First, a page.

It all begins with a vacuum cleaner and a poetry book. Wondering how the two are connected? Ulysses. After a nasty, near-death encounter with a Ulysses 2000X super-suction multi-terrain cleaner, a squirrel is born anew as Ulysses the superhero, a poetry-penning, sentient friend to his rescuer, natural-born cynic, Flora Belle Buckman. And that is just the beginning… add the temporarily sightless William Spiver (blinded by emotion after being banished by his mother), his great-aunt, Tootie Tickham (poet) and Flora’s separated parents (mother: writer of romance novels, father: accountant) and you begin to see the picture. Or maybe not.
Presenting a reading experience which at times borders on the Dali-esque, this latest offering from Kate DiCamillo, author of The Tale of Despereaux, will keep readers engrossed from its very first page. Part narrative, part graphic novel, the style is redolent of Brian Selznick’s The Invention of Hugo Cabret. The vocabulary is challenging at times for a younger reader, but it doesn’t detract from the narrative.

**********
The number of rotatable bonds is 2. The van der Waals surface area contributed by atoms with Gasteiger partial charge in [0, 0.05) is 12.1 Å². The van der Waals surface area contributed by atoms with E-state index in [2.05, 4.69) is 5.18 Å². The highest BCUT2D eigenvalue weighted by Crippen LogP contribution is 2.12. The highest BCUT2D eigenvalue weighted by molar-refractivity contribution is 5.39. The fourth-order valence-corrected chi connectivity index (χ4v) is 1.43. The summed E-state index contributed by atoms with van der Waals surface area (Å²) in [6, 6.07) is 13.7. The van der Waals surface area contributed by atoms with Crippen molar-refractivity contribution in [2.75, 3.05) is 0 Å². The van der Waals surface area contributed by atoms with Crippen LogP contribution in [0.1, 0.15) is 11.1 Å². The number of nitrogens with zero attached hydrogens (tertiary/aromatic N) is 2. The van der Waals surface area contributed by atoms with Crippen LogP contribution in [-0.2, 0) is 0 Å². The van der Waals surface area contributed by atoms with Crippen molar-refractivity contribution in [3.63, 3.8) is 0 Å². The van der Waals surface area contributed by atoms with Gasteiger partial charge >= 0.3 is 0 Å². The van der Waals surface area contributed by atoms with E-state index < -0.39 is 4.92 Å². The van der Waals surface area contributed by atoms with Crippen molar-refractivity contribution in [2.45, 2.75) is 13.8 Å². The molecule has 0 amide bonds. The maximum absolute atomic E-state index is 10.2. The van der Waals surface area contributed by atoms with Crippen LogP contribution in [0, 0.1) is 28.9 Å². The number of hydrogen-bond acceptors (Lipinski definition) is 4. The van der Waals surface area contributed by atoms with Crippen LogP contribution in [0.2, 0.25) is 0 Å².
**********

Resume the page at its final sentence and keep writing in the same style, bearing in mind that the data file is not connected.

Suitable for independent readers, this is definitely a book for anyone with a sense of humour. But there’s an important subtext, too. Things go wrong in life, but taking a line from the thirteenth-century poet, Rumi, ‘The grief armies assemble, but I’m not going with them’, this is a book which celebrates joy and laughter as the characters move away from grief and turn towards love. And also, as the author points out, it’s a book about seal blubber. A must-read.